(Oh, and if you can't tell, I put on a bunch of weight. Bodybuilding was starting to come to fruition, and the bigger I got, the more comfortable and confident I became admitting who I truly was to the world. My "protective armor" so to speak.)
When it came time to graduate, I was selected to speak on behalf of the department to rooms full of parents and prospective students about why they should study Creative Writing at Columbia College Chicago.
I knew better than anyone.
That school helped me find my voice. That school is what changed me from a kid who wanted to write, to a writer who wanted to explore what it was like to be a kid. That school encouraged me to learn my own lessons, to fall and get back up again, to let me discover myself instead of telling me who I should be.
I owe that school a lot. It gave me the space to be Me.
I read my short story, Exitec's Success, to all those parents and high school seniors.
After I read my story and spoke on my experiences, one of the kids came up to me afterwards. He had wrinkled clothes, and a few pieces of acne on his forehead. He said, "When is your book coming out? I really want to read it!" He said he played World of Warcraft too.
That was all the encouragement I needed. I saw myself in that kid. And in that moment, I realized who I was writing for.
I threw out every single draft I had of the book so far—hundreds and hundreds of pages—and started over. And this time, I wrote it in the first person. "I."
Yet another obstacle!
To back-track a bit, my senior year of college I started dating this girl from my school (my first girlfriend in quite a while). I am such a driven and goal-oriented person I find it difficult to make time, let alone connect with someone romantically. But this girl was studying abroad from Costa Rica, and I had just gotten back from studying abroad. I had a newfound respect for spending time on foreign territory, and we shared in that.
The first night we hung out, I told her I was studying Creative Writing. She asked if I was working on anything in particular. I decided to be honest and revealed this still very new work-in-progress. She was ecstatic. She loved to read, and she insisted that I share with her the first chapter. I pulled up what I had saved on my phone (in my e-mail) and read the whole thing aloud.
She thought it was a great story.
(Side note: That was probably version #27 of the first chapter. It was changed 100 times over since then.)
She played a big part in my tackling this project. She supported me when I doubted myself. She would read my drafts and give me feedback (she loved literature). She would challenge me during parts where I would shy away from my feelings. And she always, always listened to my ridiculous World of Warcraft tales from the past. Things I found absolutely hilarious and she in no way could have possibly understood, she still tried to understand.
She tried, and to me that meant all the difference.
Well, the summer after I graduated (August, 2013), she bought me a plane ticket to her home country to see where she was from—as a graduation present. She wanted me to understand where she had grown up, and all the things that had made her "her."
I was very nervous to travel to Costa Rica. This wasn't a study abroad trip. I wasn't traveling with my family to a nice hotel in another country. I was going to her home. Where there was no grocery store—instead, people traded vegetables in the heart of town. There was one bar, where she would go salsa dancing. Her backyard was the ocean. Her dog ran the beaches. And every guy there was her protective "older brother."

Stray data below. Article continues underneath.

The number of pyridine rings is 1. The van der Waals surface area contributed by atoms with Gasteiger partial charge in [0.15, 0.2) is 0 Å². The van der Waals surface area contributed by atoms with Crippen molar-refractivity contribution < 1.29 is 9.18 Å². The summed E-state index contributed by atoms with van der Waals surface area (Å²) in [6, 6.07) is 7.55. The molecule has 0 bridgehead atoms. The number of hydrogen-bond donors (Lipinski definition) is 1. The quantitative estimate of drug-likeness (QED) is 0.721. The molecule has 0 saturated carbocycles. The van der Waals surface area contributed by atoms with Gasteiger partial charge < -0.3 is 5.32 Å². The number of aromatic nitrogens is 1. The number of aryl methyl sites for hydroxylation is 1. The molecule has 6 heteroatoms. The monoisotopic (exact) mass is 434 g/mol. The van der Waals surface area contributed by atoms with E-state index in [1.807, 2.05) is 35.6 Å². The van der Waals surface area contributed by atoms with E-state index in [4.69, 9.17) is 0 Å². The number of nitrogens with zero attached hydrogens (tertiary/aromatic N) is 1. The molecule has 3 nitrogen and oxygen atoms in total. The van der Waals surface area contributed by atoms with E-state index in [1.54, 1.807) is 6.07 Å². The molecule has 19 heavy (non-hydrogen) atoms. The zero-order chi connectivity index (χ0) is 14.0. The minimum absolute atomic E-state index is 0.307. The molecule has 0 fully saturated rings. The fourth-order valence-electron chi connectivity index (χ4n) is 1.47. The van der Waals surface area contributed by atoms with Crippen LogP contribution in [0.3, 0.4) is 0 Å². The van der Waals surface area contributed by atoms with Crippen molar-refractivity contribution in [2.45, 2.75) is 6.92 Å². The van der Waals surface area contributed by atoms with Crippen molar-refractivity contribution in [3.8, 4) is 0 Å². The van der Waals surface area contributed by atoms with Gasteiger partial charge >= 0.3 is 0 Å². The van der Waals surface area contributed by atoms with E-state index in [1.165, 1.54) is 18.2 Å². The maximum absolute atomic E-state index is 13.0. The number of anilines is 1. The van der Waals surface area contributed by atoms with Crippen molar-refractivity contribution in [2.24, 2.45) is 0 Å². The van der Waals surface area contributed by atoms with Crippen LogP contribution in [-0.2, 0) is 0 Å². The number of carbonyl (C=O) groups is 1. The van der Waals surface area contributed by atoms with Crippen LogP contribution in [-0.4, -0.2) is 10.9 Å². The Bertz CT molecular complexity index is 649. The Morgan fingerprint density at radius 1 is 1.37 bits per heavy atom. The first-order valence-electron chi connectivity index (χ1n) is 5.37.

The moment I arrived, I knew I didn't belong. And she knew I didn't belong. And over the course of 10 days, our relationship slowly began to unwind. Because I was a "gringo," and I wasn't from there.
(If you want to read the rest of the story, click here.)
When we came back from that trip, I became extremely depressed. Our relationship had completely fallen apart. She didn't want to be together anymore. I had just spent 10 days in paradise and at the same time felt completely vulnerable and like an outcast.
Oddly enough, it was right before we left for that trip that I'd stumbled upon what ultimately became the rough skeleton of the first chapter's final version. It still changed many times, but the outline was there. And when I read it aloud to her days before we left for Costa Rica, she gave me a big smile. "You've done it, Cole. That's the voice for this story."
After we came back, from September, 2013 to December, 2013, I shut myself out from the world. I was so mind-fucked from that trip to Costa Rica that I questioned everything about myself and my life. I felt like I wasn't good enough. I felt like I had been lied to. I wondered if I had done something wrong. I wondered if I could have done something different to preserve our relationship. All I did was go to work and then go to the gym. I didn't really talk to anyone. I didn't write. I barely journaled. And when I did pick the book project back up, I realized I was still fuming with anger.
I have this memory of that time in my life when I was working 9-6pm, gym from 7-9pm, and then writing from 9:30pm - midnight, every single night. It was exhausting.
I held that schedule for months. It was my way of coping. But sure enough, at some point I started to barrel through the book again.
The amount of drafts I went through by the time the new year hit was overwhelming. When I say I re-wrote the book in its entirety multiple times, I am not exaggerating. I have folders on my desktop of so many different versions, looking back I essentially wrote 4 different books.